World Trade deal sees agricultural export subsidies banned

Export subsidies, which accounted for one third of the EU CAP budget in the 1980s, will no longer be used to support agricultural exports, under a new World Trade Organisation deal.

In the 1980s and 1990s, the EU was spending €10 billion a year on export subsidies, almost one-third of the CAP budget, in order to allow traders to get rid of the EU’s growing export surpluses by paying the difference between the EU’s high internal prices and lower world market prices.

This weekend, the World Trade Organisation (WTO) met and agreed a deal that will see the end of export subsidies being used to support agricultural exports.

The 10th WTO Ministerial Conference, gathered in Nairobi and agreed on a global trade deal which, it says, benefits developing countries in Africa and around the world by getting rid of trade distorting export subsidies in agriculture.

The EU team, led by Cecilia Malmström, Commissioner for Trade, and Phil Hogan, Commissioner for Agriculture, was at the forefront of efforts to broker a deal.

Cecilia Malmström, welcoming the deal, said “We’ve had some long days and nights of intense negotiations here in Nairobi, and our work has paid off.

“The EU has successfully concluded what we set out to achieve. The WTO, meeting for the first time in Africa, has been able to deliver a good deal for developing countries. Today’s decision opens real opportunities for more trade and investment and reinforces the global trading system.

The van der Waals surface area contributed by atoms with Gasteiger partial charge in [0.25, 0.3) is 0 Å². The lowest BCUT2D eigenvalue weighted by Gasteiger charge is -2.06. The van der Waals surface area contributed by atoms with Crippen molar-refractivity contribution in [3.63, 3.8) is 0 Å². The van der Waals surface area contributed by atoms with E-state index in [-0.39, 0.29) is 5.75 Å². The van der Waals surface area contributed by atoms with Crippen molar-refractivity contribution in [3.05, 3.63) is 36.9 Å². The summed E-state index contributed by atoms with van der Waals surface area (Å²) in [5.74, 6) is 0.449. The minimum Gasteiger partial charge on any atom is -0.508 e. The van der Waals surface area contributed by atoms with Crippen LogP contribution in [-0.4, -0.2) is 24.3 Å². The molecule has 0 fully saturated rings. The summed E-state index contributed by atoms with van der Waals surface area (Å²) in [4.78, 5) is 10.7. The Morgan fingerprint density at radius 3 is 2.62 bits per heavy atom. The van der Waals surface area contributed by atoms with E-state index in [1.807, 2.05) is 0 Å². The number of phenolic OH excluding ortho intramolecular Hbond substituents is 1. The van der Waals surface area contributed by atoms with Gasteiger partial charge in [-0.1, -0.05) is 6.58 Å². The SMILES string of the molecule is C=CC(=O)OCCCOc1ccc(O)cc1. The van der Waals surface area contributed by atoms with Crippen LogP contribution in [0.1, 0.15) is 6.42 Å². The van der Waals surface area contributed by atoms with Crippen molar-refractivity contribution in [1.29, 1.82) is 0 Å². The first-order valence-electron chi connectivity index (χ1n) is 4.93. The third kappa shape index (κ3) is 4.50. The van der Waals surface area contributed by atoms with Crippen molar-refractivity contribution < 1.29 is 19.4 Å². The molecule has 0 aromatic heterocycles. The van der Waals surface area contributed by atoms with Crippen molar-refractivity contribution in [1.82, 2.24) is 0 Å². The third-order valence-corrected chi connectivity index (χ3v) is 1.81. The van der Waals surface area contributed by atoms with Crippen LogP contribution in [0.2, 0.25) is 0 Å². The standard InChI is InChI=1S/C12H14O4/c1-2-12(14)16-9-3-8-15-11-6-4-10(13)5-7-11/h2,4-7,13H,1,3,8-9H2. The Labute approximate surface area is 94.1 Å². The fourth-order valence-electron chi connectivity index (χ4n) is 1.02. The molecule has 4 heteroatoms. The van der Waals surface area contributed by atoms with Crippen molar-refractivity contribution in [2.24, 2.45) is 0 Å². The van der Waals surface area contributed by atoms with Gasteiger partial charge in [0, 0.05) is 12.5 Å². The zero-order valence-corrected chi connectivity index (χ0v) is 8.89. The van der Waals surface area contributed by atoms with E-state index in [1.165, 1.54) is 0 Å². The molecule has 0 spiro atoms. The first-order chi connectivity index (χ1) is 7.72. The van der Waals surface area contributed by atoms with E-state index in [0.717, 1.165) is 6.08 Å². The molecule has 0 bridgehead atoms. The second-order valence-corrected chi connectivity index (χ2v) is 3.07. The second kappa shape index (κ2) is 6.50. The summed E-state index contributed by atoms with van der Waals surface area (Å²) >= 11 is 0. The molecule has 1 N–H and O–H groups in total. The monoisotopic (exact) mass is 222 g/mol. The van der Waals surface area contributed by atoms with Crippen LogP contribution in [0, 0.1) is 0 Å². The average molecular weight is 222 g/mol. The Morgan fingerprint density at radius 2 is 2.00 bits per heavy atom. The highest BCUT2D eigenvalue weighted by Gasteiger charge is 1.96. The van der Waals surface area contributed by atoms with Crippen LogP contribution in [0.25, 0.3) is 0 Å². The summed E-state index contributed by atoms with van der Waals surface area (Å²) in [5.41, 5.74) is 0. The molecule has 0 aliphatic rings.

“For those who had doubts, it proves the relevance of the WTO and its capacity to deliver results. That’s good news for our work in the years ahead.”

Phil Hogan said it was a “square deal” for EU agriculture, for farmers in the developing world, in particular for the least developed countries.

“We have delivered on our objectives outlined ahead of the negotiations. In recent years, the EU has led the way in agreeing to renounce the use of export subsidies. Now, for the first time, there are binding disciplines on subsidies such as export credits, where our competitors are subsidising trade worth billions every year.”

According to the EU, in practical terms, the deal:

  • Will stop the use of subsidies and other schemes unfairly supporting agricultural exports. The elimination of export subsidies will protect vulnerable farmers in developing countries from the damaging effects of export subsidies. And it will fast-track the removal of these subsidies in the case of cotton.
  • Ensures that food aid for developing countries is given in a way which does not distort local markets.

According to the EU, it will benefit EU farmers by ensuring an end to export subsidies in key sectors such as wheat flour, sugar and dairy.

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